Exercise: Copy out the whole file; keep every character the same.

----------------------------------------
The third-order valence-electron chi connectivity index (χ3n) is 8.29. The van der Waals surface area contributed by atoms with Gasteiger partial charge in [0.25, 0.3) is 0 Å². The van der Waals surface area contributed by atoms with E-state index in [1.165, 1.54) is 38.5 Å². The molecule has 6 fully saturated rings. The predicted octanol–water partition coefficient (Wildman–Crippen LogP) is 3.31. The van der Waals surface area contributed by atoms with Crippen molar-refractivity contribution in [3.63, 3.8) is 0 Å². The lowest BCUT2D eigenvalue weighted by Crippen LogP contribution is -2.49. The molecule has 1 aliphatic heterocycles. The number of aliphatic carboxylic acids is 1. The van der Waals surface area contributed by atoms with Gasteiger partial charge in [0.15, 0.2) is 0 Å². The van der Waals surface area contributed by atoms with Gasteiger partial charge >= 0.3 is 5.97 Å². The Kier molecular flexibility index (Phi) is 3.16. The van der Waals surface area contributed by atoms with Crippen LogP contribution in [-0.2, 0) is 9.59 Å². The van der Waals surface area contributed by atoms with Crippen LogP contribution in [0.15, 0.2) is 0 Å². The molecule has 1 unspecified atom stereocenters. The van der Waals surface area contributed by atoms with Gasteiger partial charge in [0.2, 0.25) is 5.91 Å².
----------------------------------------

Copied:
The third-order valence-electron chi connectivity index (χ3n) is 8.29. The van der Waals surface area contributed by atoms with Gasteiger partial charge in [0.25, 0.3) is 0 Å². The van der Waals surface area contributed by atoms with E-state index in [1.165, 1.54) is 38.5 Å². The molecule has 6 fully saturated rings. The predicted octanol–water partition coefficient (Wildman–Crippen LogP) is 3.31. The van der Waals surface area contributed by atoms with Crippen molar-refractivity contribution in [3.63, 3.8) is 0 Å². The lowest BCUT2D eigenvalue weighted by Crippen LogP contribution is -2.49. The molecule has 1 aliphatic heterocycles. The number of aliphatic carboxylic acids is 1. The van der Waals surface area contributed by atoms with Gasteiger partial charge in [0.15, 0.2) is 0 Å². The van der Waals surface area contributed by atoms with Gasteiger partial charge >= 0.3 is 5.97 Å². The Kier molecular flexibility index (Phi) is 3.16. The van der Waals surface area contributed by atoms with Crippen LogP contribution in [-0.2, 0) is 9.59 Å². The van der Waals surface area contributed by atoms with Crippen LogP contribution in [0.15, 0.2) is 0 Å². The molecule has 1 unspecified atom stereocenters. The van der Waals surface area contributed by atoms with Gasteiger partial charge in [0.2, 0.25) is 5.91 Å².